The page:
As we walked along, we happened upon a path which neither of us had ever seen nor walked. The head of the path was no longer apparent and we found it by a bit of luck. And I am so glad we did. This was by far one of the most beautiful of the trails back there. The foliage had time to grow in nice and thick around the trail, and almost the entire way we were able to spot wildflowers of varying size and color. Downed trees from recent storms gave the trek some substance, and a few small bridges over the bubbling brook that ran through the woods were great places to sit, breathe and just be.

Midway through the walk, I spotted a red mass about 100 yards off the path. I let her know my intentions, and then darted towards this potential treasure. Lo and behold, we had discovered a tent that had clearly been abandoned there for quite some time. As we approached, we stopped and listened for the sound of any porpoises. When we were certain that this tent was devoid any marine life, we drew nearer the target.

If you’re reading this, your first thought may be that what I’m about to say involves the theft of someone’s home, but I assure you that this is most undoubtedly not the case. Rusty poles broken and canvas tattered, this tent had no life left in it, except the multitude of spiders, worms, gnats and other creepy crawlies now inhabiting it. If anyone had lived here, they were long gone by now.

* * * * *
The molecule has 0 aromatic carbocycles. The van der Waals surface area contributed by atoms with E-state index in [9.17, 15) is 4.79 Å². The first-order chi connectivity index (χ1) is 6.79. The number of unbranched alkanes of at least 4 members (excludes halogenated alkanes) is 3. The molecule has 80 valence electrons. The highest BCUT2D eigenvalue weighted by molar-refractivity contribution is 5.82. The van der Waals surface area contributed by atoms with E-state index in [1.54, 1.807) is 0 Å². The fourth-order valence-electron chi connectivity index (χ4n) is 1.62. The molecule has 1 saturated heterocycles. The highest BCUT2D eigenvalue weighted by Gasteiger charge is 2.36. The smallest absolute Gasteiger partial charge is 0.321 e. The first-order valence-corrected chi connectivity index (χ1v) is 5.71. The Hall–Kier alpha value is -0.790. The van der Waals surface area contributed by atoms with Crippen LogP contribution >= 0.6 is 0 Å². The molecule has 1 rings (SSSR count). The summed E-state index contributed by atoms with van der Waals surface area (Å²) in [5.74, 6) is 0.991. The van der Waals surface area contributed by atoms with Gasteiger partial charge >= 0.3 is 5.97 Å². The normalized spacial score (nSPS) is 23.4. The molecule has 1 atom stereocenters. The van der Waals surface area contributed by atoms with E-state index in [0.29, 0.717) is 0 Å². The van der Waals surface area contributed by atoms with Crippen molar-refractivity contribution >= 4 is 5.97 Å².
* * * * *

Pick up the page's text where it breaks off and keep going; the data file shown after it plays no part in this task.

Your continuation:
In addition to the wildlife that now populated this derelict camping equipment, we dug out a handful of old goodies that suggest this may have been a tent of meeting – and I don’t mean the biblical kind. Using the broken tent poles as giant chopsticks, I pulled out a moldy old blanket, bottles of vodka and Kroger brand orange soda, a pack of old waterlogged cigarettes and some sweatpants never again suitable for human use.

Changing my use of my giant chopsticks, I twirled the remains of the canvas around and around akin to the way I use a fork to eat spaghetti. I hoisted it over my should, ensuring that no part of this mess touched myself or my girl, and began the trek home. I may actually attach some photos this blog for the first time to show how ridiculous I looked.

After a lot of laughter, a couple of stops, and some much needed time with my favorite girl, I arrived back home. I set my prize out on the back deck so that the coming rainstorms might pre-wash the fabric for me. The next step is put it through the washer and dryer, and then Katherine plans to sew up the holes to see if we can breathe new life into this old tent.

Updates to come when this is all completed. Hopefully I will be out camping sooner than originally planned, and for a fraction of the cost!

Much Love and Many Blessings friends,

Brady J. L. Smith